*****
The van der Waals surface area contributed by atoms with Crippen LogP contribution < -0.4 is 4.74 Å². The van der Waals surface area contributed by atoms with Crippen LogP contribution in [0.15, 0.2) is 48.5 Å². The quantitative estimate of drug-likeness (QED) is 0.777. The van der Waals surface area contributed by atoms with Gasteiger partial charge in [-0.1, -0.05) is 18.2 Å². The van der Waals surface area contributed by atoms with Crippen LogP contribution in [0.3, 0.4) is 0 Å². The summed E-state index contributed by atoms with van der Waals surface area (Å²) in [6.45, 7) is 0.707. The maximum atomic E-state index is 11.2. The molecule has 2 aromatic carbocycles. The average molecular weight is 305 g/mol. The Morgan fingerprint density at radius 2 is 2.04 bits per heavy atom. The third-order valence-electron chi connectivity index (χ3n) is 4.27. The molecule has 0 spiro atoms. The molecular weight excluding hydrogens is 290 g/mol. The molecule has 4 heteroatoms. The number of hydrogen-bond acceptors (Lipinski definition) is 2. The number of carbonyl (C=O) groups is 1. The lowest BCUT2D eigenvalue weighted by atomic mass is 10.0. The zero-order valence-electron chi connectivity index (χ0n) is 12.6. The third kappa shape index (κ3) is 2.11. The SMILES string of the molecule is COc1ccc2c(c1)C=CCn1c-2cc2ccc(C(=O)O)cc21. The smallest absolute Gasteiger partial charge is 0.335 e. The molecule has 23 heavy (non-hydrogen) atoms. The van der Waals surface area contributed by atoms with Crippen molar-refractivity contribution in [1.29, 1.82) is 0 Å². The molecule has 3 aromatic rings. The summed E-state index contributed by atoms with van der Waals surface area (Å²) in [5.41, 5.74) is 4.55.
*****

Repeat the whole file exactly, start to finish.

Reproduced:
The van der Waals surface area contributed by atoms with Crippen LogP contribution < -0.4 is 4.74 Å². The van der Waals surface area contributed by atoms with Crippen LogP contribution in [0.15, 0.2) is 48.5 Å². The quantitative estimate of drug-likeness (QED) is 0.777. The van der Waals surface area contributed by atoms with Gasteiger partial charge in [-0.1, -0.05) is 18.2 Å². The van der Waals surface area contributed by atoms with Crippen LogP contribution in [0.3, 0.4) is 0 Å². The summed E-state index contributed by atoms with van der Waals surface area (Å²) in [6.45, 7) is 0.707. The maximum atomic E-state index is 11.2. The molecule has 2 aromatic carbocycles. The average molecular weight is 305 g/mol. The Morgan fingerprint density at radius 2 is 2.04 bits per heavy atom. The third-order valence-electron chi connectivity index (χ3n) is 4.27. The molecule has 0 spiro atoms. The molecular weight excluding hydrogens is 290 g/mol. The molecule has 4 heteroatoms. The number of hydrogen-bond acceptors (Lipinski definition) is 2. The number of carbonyl (C=O) groups is 1. The lowest BCUT2D eigenvalue weighted by atomic mass is 10.0. The zero-order valence-electron chi connectivity index (χ0n) is 12.6. The third kappa shape index (κ3) is 2.11. The SMILES string of the molecule is COc1ccc2c(c1)C=CCn1c-2cc2ccc(C(=O)O)cc21. The smallest absolute Gasteiger partial charge is 0.335 e. The molecule has 23 heavy (non-hydrogen) atoms. The van der Waals surface area contributed by atoms with Crippen molar-refractivity contribution in [1.29, 1.82) is 0 Å². The molecule has 3 aromatic rings. The summed E-state index contributed by atoms with van der Waals surface area (Å²) in [5.41, 5.74) is 4.55.